By Vince Sage, PE, CxA, EMP, CEA, LEED AP
This article reviews a few commissioning challenges that arose from a government/public project that added administration, maintenance, and storage buildings, alongside related site improvements.
A challenge of commissioning is that the success of the project is determined by the actions of subcontractors, but the commissioning authority has no contractual authority over them. Occasionally, the commissioning authority will need to encourage the general contractor to use their contractual authority to resolve the problem. While rare, sometimes it’s the general contractor who is not performing. This can cost the owner, and everyone else on the project, a lot of money. A project from several years ago provided several lessons learned about how to manage this situation.
Delays, Costs, and Confronting Issues
In a project, product data and shop drawings must be submitted for approval by architects, engineers and commissioning authorities prior to install. On this project most submittals were rejected multiple times before approval. Good general contractors provide submittals early in the project to allow time to clear up misunderstandings and order products with long lead times. On this project they waited until products were needed, and in some case after they were installed. Repeated reviews, product lead times, and replacement of unapproved product caused numerous delays.
To minimize cost overruns from repeated submittal reviews we started reviewing them after the engineer to avoid duplicating issues. Usually we review submittals concurrently with the engineer, but will switch to this other approach if there is a high rejection rate. Because of our experiences with repeated submittal reviews here, we learned to push for missing submittals early on for other projects. Nudging the contractor to get these in early benefits everyone.
Site Visit Issues
Throughout construction, project teams perform site visits to identify any workmanship issues. This project generated an unusually large number of them. While visiting the site, we frequently found the project was not as far along as the contractor had indicated. This precluded us from seeing what we came to see, potentially requiring additional visits.
After a few premature site visits, we started listing project status criteria for each visit. X, Y and Z need to be complete. The owner also became involved and threatened to back charge the contractor for the cost of the visit if the criteria were not met when we arrived. This resulted in visit dates being repeatedly pushed back, but they were more productive when we finally arrived—avoiding the need for additional visits.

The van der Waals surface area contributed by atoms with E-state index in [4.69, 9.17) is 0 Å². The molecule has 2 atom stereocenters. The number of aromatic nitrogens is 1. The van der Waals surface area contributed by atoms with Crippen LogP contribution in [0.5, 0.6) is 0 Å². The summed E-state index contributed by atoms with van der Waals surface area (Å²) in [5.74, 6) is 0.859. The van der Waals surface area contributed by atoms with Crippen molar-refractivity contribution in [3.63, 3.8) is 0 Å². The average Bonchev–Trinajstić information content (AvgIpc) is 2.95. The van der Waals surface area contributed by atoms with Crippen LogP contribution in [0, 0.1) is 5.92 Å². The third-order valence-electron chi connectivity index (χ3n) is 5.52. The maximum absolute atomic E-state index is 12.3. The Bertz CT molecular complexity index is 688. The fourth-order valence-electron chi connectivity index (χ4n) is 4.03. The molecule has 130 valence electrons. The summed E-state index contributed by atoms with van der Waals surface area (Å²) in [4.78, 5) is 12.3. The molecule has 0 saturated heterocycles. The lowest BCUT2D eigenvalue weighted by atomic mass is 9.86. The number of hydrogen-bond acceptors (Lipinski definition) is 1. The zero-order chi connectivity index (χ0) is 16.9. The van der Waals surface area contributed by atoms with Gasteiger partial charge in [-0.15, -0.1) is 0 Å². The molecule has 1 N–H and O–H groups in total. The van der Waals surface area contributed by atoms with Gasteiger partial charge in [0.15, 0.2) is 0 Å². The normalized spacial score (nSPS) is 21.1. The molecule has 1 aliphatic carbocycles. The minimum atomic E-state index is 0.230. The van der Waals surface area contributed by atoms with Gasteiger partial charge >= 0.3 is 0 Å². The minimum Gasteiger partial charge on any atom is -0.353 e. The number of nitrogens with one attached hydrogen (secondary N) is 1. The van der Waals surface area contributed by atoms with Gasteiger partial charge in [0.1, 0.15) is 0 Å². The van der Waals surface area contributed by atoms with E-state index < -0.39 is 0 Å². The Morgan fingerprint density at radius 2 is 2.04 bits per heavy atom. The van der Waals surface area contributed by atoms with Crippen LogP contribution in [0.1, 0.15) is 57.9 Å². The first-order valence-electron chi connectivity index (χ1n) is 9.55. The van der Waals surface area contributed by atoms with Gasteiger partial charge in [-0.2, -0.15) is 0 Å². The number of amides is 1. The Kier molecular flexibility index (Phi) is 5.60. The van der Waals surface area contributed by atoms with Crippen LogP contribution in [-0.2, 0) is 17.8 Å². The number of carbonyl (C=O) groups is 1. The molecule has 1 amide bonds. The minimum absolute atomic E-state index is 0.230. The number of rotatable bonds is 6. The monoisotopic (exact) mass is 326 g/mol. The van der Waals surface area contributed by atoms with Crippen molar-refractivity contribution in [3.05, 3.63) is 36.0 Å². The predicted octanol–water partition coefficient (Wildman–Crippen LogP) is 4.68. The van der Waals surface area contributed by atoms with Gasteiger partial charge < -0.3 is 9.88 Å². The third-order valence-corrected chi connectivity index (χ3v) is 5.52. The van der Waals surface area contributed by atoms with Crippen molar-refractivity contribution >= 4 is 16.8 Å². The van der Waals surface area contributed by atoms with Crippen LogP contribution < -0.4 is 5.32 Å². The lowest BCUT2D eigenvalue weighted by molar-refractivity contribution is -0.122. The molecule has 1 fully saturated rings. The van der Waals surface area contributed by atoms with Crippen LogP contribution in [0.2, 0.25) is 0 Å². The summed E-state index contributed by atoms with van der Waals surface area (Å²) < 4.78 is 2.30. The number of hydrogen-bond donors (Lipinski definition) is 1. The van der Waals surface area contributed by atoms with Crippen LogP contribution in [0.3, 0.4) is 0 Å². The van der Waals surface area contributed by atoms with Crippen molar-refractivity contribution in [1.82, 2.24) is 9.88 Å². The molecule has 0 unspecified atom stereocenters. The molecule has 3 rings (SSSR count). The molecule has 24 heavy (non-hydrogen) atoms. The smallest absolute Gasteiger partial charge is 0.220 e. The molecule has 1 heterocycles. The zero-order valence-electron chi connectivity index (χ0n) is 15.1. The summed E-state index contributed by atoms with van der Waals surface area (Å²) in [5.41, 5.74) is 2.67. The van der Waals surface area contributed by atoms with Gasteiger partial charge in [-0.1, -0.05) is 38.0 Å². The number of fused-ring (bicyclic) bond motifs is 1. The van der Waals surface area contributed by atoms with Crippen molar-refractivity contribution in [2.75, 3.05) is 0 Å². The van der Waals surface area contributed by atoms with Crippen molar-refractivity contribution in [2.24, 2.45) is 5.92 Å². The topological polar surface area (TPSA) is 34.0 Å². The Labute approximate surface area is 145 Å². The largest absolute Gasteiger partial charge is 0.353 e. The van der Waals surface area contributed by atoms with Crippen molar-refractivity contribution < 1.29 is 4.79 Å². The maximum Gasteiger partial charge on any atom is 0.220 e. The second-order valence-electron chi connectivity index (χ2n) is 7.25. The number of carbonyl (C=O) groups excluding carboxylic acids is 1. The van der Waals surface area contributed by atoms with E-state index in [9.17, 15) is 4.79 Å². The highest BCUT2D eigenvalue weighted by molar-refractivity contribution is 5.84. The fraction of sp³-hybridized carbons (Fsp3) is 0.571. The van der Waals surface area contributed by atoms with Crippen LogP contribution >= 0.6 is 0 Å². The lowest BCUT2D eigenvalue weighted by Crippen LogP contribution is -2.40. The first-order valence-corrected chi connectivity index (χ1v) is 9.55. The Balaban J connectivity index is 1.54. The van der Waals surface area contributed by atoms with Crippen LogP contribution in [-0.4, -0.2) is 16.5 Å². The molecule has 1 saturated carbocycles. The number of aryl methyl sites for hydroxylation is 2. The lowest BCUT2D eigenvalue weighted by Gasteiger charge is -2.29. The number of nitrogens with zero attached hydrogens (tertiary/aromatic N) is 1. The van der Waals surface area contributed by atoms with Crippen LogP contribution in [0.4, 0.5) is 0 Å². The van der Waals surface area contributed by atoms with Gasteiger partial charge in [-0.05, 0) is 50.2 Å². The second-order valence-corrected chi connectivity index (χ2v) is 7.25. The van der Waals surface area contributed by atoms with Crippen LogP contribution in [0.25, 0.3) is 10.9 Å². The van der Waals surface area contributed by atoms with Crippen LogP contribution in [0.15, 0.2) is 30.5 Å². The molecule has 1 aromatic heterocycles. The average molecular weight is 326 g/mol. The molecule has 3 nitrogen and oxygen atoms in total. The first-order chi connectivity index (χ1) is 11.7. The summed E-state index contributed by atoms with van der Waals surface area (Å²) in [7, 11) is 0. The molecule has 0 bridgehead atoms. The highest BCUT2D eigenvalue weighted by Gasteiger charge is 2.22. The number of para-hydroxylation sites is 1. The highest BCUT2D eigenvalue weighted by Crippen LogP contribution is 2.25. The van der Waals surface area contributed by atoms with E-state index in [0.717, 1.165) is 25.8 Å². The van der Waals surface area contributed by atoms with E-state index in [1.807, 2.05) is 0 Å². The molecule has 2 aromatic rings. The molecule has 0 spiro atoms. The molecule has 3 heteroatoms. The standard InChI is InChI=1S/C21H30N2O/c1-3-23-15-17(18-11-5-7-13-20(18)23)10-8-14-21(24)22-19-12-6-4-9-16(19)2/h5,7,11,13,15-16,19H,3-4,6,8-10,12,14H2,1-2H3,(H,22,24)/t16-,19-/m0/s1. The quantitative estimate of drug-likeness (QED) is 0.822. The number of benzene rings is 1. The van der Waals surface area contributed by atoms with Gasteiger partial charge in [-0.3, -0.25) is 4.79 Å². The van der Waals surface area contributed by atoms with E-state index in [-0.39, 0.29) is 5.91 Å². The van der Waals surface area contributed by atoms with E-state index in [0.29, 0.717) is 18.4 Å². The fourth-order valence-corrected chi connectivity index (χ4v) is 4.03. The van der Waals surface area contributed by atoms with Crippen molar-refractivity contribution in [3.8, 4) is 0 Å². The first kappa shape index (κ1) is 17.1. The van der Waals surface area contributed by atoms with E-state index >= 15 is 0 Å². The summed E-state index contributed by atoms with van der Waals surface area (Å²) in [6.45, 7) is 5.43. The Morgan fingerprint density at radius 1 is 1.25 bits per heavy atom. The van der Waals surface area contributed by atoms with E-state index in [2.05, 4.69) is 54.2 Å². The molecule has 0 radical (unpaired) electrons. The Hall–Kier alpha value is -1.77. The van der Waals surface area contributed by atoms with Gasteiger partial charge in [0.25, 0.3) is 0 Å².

We began to coordinate with the architect and engineer to visit the site together. This allowed us to discuss potential issues and quickly decide whether or not to pursue them. We also assigned one party to track each issue to avoid duplication. Consolidating multiple instances of the same issue also reduced tracking time both for us and the contractors.
Abandoning the Project
Eventually the general contractor walked off the job without completing it. Because of communication from the design and commissioning teams, the owner was aware of, and paid the general contractor proportional to, the actual state of completion. As a result the owner had some budget left to hire another contractor to finish the project.
Response and Resolution
While most general contractors are highly competent, the occasional ineffective contractor can cost everyone else associated with the project a lot of money. Commissioning helps insulate the owner from much of this loss, but potentially at great cost to the commissioning authority. From this project we learned to alter the timing of submittal review, coordinate issues tracking with the architect and engineer, and define specific readiness criteria for site visits when these problems arise. This maintains the value to the owner while minimizing the impact on the commissioning budget.